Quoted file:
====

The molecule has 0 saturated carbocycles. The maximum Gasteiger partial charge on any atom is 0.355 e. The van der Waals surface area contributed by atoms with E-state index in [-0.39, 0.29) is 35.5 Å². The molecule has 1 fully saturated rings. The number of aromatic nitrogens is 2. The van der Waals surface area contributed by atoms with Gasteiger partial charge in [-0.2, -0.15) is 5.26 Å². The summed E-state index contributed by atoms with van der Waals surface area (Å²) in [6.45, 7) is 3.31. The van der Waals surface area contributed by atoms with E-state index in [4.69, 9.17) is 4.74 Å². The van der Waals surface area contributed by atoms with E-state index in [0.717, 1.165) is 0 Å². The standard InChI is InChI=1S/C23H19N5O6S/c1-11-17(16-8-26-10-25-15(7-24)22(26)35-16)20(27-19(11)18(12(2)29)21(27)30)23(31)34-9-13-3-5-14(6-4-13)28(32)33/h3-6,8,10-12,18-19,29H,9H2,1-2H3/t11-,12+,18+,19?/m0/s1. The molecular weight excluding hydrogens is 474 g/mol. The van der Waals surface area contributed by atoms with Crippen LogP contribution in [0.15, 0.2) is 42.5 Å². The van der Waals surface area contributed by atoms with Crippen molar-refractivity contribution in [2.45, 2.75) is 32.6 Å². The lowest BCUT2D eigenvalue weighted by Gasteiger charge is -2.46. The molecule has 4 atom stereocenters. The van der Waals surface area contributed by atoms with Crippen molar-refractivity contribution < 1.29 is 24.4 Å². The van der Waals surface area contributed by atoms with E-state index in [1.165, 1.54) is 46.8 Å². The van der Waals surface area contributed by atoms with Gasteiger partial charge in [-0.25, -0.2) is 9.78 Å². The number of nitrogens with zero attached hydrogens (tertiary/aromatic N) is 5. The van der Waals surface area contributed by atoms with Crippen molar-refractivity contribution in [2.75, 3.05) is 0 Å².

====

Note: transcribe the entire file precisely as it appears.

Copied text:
The molecule has 0 saturated carbocycles. The maximum Gasteiger partial charge on any atom is 0.355 e. The van der Waals surface area contributed by atoms with E-state index in [-0.39, 0.29) is 35.5 Å². The molecule has 1 fully saturated rings. The number of aromatic nitrogens is 2. The van der Waals surface area contributed by atoms with Gasteiger partial charge in [-0.2, -0.15) is 5.26 Å². The summed E-state index contributed by atoms with van der Waals surface area (Å²) in [6.45, 7) is 3.31. The van der Waals surface area contributed by atoms with E-state index in [4.69, 9.17) is 4.74 Å². The van der Waals surface area contributed by atoms with E-state index in [0.717, 1.165) is 0 Å². The standard InChI is InChI=1S/C23H19N5O6S/c1-11-17(16-8-26-10-25-15(7-24)22(26)35-16)20(27-19(11)18(12(2)29)21(27)30)23(31)34-9-13-3-5-14(6-4-13)28(32)33/h3-6,8,10-12,18-19,29H,9H2,1-2H3/t11-,12+,18+,19?/m0/s1. The molecular weight excluding hydrogens is 474 g/mol. The van der Waals surface area contributed by atoms with Crippen LogP contribution in [0.15, 0.2) is 42.5 Å². The van der Waals surface area contributed by atoms with Crippen molar-refractivity contribution in [2.45, 2.75) is 32.6 Å². The lowest BCUT2D eigenvalue weighted by Gasteiger charge is -2.46. The molecule has 4 atom stereocenters. The van der Waals surface area contributed by atoms with Crippen molar-refractivity contribution < 1.29 is 24.4 Å². The van der Waals surface area contributed by atoms with E-state index in [1.165, 1.54) is 46.8 Å². The van der Waals surface area contributed by atoms with Gasteiger partial charge in [-0.25, -0.2) is 9.78 Å². The number of nitrogens with zero attached hydrogens (tertiary/aromatic N) is 5. The van der Waals surface area contributed by atoms with Crippen molar-refractivity contribution in [2.75, 3.05) is 0 Å².